In yet another horrific occurrence of racial profiling, at least eight officers from the Grand’s Rapid police department can be seen in a video, stopping young unarmed black kids at gunpoint.
On March 24, the police department sought to detain the kids after it received a report alleging one of them to be armed. According to reports, the children were walking home from the Salvation Army Kroc Center on Division Avenue after playing basketball when they were stopped by police. They allegedly matched a description given by a witness who believed he had seen one of them with a gun.
The 12-to-14-year-old unarmed African-American boys were forced to lie on the pavement for a crime they did not commit. One of the boys can be heard crying and pleading for his life.
“Please don’t shoot me,” he cried.
The Grand Rapids Police Department recently released a body camera video from two officers from the incident and it has obviously sparked a discussion of police relations in the Michigan community. The mothers of the five kids shared their story at a city commission meeting March 28, which motivated community groups for a call to action as they feel the young boys were unfairly targeted because of their race.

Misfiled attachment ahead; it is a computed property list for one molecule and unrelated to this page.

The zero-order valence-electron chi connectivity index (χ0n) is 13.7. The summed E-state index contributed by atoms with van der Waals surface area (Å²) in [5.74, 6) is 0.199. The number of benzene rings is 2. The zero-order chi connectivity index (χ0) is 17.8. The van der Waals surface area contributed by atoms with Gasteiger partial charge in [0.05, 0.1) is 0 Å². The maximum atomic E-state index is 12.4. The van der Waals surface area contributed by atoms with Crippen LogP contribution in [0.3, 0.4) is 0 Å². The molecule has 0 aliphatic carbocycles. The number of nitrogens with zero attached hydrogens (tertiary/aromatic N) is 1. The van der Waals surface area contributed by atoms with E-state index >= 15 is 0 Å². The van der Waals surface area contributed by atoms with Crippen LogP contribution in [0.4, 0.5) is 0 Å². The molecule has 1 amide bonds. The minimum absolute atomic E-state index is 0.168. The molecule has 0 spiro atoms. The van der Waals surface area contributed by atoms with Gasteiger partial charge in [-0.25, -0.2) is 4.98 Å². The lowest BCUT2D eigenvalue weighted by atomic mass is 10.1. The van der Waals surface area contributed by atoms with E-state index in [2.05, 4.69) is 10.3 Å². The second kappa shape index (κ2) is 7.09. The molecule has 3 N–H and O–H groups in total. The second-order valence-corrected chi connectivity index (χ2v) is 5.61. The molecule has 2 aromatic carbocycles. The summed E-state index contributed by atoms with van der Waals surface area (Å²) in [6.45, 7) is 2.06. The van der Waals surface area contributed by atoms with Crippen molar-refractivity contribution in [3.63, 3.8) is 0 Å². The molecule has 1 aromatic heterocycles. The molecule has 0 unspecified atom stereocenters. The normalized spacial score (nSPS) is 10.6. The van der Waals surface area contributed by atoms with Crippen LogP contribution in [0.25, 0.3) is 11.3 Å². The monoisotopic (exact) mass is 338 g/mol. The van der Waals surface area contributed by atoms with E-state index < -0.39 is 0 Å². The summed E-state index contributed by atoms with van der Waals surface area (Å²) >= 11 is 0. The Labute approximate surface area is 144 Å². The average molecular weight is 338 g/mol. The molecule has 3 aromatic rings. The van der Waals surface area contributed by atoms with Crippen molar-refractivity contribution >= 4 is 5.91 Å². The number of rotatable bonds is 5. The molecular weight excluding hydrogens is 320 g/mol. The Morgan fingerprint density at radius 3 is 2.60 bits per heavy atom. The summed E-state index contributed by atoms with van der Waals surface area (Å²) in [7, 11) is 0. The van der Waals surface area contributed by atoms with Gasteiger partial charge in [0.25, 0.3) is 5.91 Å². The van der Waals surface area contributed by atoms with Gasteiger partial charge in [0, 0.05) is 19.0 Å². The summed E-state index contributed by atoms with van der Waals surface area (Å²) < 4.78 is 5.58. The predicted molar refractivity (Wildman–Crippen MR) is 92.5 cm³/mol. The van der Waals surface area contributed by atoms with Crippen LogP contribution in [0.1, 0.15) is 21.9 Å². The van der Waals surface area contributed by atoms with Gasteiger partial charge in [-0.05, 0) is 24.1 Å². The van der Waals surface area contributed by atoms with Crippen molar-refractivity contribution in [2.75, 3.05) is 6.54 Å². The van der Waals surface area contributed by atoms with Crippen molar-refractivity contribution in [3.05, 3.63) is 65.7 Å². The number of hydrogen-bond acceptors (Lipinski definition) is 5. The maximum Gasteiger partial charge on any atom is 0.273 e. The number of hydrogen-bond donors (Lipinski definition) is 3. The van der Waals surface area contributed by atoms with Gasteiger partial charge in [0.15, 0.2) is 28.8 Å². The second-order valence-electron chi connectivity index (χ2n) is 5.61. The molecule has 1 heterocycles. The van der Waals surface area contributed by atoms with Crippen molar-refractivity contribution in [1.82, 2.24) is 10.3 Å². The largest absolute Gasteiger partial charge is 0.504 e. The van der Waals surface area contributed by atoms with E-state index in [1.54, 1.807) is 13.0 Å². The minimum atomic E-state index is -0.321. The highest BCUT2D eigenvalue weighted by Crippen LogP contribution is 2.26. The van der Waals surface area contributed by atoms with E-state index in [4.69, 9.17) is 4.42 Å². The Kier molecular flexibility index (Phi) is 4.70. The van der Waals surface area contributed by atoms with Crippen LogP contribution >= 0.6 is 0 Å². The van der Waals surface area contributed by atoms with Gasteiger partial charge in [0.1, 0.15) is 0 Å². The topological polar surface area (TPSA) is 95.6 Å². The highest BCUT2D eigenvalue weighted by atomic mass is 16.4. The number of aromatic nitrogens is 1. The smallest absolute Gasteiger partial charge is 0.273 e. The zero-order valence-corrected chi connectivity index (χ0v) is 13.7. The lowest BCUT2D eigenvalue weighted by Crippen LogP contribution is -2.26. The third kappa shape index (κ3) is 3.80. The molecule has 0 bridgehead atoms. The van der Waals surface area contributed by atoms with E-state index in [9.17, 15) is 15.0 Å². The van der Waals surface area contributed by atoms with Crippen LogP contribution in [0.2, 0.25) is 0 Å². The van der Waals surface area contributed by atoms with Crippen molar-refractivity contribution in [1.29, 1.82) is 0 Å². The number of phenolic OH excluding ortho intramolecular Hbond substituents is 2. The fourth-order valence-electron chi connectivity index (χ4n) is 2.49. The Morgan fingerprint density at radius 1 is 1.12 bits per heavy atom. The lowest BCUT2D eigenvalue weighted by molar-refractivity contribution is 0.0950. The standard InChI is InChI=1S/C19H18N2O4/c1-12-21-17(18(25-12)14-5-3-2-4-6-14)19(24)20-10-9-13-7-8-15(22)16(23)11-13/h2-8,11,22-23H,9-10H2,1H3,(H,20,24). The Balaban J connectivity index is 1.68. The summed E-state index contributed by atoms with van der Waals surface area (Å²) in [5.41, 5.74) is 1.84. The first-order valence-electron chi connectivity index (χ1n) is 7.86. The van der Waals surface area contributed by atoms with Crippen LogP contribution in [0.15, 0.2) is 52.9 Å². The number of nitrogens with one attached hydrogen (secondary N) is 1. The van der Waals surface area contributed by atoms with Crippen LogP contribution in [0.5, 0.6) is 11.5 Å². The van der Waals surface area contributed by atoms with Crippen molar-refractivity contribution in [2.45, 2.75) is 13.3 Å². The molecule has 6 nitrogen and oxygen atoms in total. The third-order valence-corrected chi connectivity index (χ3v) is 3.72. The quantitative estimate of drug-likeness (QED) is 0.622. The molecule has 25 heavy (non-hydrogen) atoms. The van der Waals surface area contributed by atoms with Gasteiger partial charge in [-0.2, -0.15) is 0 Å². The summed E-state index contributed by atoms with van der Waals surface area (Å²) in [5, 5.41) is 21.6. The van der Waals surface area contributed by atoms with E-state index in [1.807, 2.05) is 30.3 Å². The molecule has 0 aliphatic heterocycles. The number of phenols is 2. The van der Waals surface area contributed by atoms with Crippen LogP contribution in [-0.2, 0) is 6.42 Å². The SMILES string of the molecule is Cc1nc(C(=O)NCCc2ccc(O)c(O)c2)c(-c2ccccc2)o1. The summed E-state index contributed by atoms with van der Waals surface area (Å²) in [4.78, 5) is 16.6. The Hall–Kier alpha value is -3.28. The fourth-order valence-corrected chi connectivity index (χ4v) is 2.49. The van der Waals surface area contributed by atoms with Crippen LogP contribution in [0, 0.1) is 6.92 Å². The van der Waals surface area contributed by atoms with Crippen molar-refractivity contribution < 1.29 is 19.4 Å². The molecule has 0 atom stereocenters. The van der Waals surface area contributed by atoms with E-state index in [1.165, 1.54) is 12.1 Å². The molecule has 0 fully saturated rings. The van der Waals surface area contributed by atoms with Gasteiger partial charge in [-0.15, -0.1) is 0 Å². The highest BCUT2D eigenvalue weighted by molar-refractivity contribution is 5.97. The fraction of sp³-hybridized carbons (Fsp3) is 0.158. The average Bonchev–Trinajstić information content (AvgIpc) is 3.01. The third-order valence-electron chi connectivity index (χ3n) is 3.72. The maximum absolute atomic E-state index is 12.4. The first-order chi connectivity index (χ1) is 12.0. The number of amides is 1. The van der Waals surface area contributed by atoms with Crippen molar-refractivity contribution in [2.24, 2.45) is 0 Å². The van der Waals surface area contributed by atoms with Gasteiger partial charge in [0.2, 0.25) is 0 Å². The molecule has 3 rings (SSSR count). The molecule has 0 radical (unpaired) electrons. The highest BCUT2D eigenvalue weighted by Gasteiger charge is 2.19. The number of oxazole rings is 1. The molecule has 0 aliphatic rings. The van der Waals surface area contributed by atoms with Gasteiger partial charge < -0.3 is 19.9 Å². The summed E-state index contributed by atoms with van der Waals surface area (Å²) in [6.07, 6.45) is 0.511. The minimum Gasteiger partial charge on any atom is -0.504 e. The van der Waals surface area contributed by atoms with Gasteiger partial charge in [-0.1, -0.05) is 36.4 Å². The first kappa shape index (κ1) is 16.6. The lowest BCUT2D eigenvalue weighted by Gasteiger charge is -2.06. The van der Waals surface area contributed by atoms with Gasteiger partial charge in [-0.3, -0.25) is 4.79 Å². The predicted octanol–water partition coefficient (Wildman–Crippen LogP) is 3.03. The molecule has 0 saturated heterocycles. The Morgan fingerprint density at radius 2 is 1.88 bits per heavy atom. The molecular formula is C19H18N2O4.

Officer Johnson apparently tried comforting the boys by telling them everything will be alright — all the while with a gun in his hand.
"Calm down, calm down, it'll be alright," he said.
After searching the kids and finding no firearms on them, the police officers returned them to their parents.
“I’m sorry, I don't mean no disrespect, but you all have to understand that's my baby,” lamented Shawndryka Moore, mother of one of the boys. "We don't deal with police. I don't have charges. We don't do this. All this stuff that goes on in this world - I worry about my kids every day. That's why I don't let them go nowhere."
However, as usual, the police department has defended the unnecessary actions of its officers.
"The officers didn't do anything wrong. They acted on articulate facts from a witness moments earlier who said he saw them hand a gun to each other," said Police Chief David Rahinsky. "I think when the community sees what we've seen -- with the body worn camera footage; I think they'll have a different opinion. I respect their emotion. I think what we're hearing is a lot of grief and frustration to systemic issues."
Rahinsky has said he believes the footage would help the community understand why the department is standing behind the officers involved in the incident.
Whatever the intention of the footage maybe, it is high time officers who are trained with guns must also get trained to deal with young kids.